Women in Calcutta watch a giant bat being driven past in a parade for the World Cup

Women in Calcutta watch a giant bat being driven past in a parade for the 1996 World Cup

John Moore / © Associated Press


From Lahore to Madras at the 1996 World Cup, in cargo planes, delayed trains and on elephants

A look back at favourite World Cups: this time, the thrills and spills of the subcontinent

Mark Nicholas  |  

Ah, the 1996 World Cup. That was something. Chaos often reigned, characters thankfully shone, and underdogs did things that only a short time previously would have seemed impossible, even to them. Across five memorable weeks, the bewildering and the beguiling; the controversial and the constructive; the surprising and the satisfying chased us around three countries - India, Pakistan and Sri Lanka - whose honour it was to host the tournament and whose operational skills were tested to the limit by events and circumstance that frequently beggared belief. There were planes, trains, automobiles and elephants; red forts, pink cities and marble palaces; tuk-tuks, rickshaws and the roar of 1200cc engines in towns and villages that barely knew such powerful means of transport existed.

There was Sachin Tendulkar and Brian Lara, Shane Warne and Glenn McGrath; Wasim Akram, Waqar Younis, Curtly Ambrose and Courtney Walsh; Jacques Kallis, Allan Donald and Shaun Pollock. And there was Arjuna Ranatunga, Aravinda de Silva, and a tight group of Sri Lankans who outwitted the rest. Imran Khan, the winner in 1992, graced the final with his new wife Jemima, of Goldsmith stock. Richie Benaud, Tony Greig and Ian Chappell brought the Channel Nine legend with them and graced the commentary boxes of lands entrenched in the game of cricket.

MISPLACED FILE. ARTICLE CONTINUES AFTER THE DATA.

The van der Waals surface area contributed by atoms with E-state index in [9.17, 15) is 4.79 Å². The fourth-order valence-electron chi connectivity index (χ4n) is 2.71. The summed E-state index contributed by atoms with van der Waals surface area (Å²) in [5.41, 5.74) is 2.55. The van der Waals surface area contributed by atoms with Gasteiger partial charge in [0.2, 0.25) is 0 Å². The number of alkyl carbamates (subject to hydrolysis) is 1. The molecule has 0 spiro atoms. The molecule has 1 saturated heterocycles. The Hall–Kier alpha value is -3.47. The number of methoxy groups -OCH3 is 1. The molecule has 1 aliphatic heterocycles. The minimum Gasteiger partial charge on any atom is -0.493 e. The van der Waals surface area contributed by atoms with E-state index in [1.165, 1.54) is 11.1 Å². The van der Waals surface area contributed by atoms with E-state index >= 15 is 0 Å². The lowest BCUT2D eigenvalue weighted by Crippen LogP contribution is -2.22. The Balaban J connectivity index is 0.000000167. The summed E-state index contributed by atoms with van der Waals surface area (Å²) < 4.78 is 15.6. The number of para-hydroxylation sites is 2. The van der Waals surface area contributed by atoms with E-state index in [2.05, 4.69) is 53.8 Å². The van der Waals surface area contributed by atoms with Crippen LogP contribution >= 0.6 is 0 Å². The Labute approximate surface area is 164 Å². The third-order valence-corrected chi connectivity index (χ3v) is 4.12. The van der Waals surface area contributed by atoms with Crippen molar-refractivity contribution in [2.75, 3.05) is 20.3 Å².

Mark Mascarenhas, the Harvard-educated Indian entrepreneur, whose WorldTel business managed Tendulkar's commercial affairs, had bid US$10 million for the television rights, and to some astonishment, was awarded them with barely a murmur. Almost immediately Sky New Zealand offered him three million for their piece of the action and Mascarenhas knew he was onto something. Sure, 1996 is 27 years ago, but $10 million? That's more heist than coup. Mascarenhas was a larger-than-life character, tragically killed in a car accident in 2002. For six weeks in the early part of 1996, he ruled the game's roost, ramped up the television coverage, and spread his great sense of optimism and commercial possibility on a game that, in the subcontinent at least, was still finding its feet. I loved him because he gave me a gig.

This World Cup was my second big break in broadcasting. The first had come six months earlier, when I began a three-year deal with Sky in the UK. Following England's tour of South Africa, the Sky crew moved on to Zimbabwe, where, on a visit to the Streak family farm near Bulawayo - the home of Denis and his son Heath - I received a call from the executive producer of the tournament, Gary Franses. It was a bad line but a simple message. "Yes please!" I replied before he had finished inviting me to work with WorldTel on ten games in different parts of India and Sri Lanka. I was beyond excitement and hurried back to Harare for my flight to Mumbai.

Mascarenhas had laid on a private jet for Greig, Benaud and Chappell and it didn't turn up, so they took the train from Gwalior to Visakhapatnam. Greigy came on air 45 minutes after the start, as if nothing had happened

Friday, February 9, 1996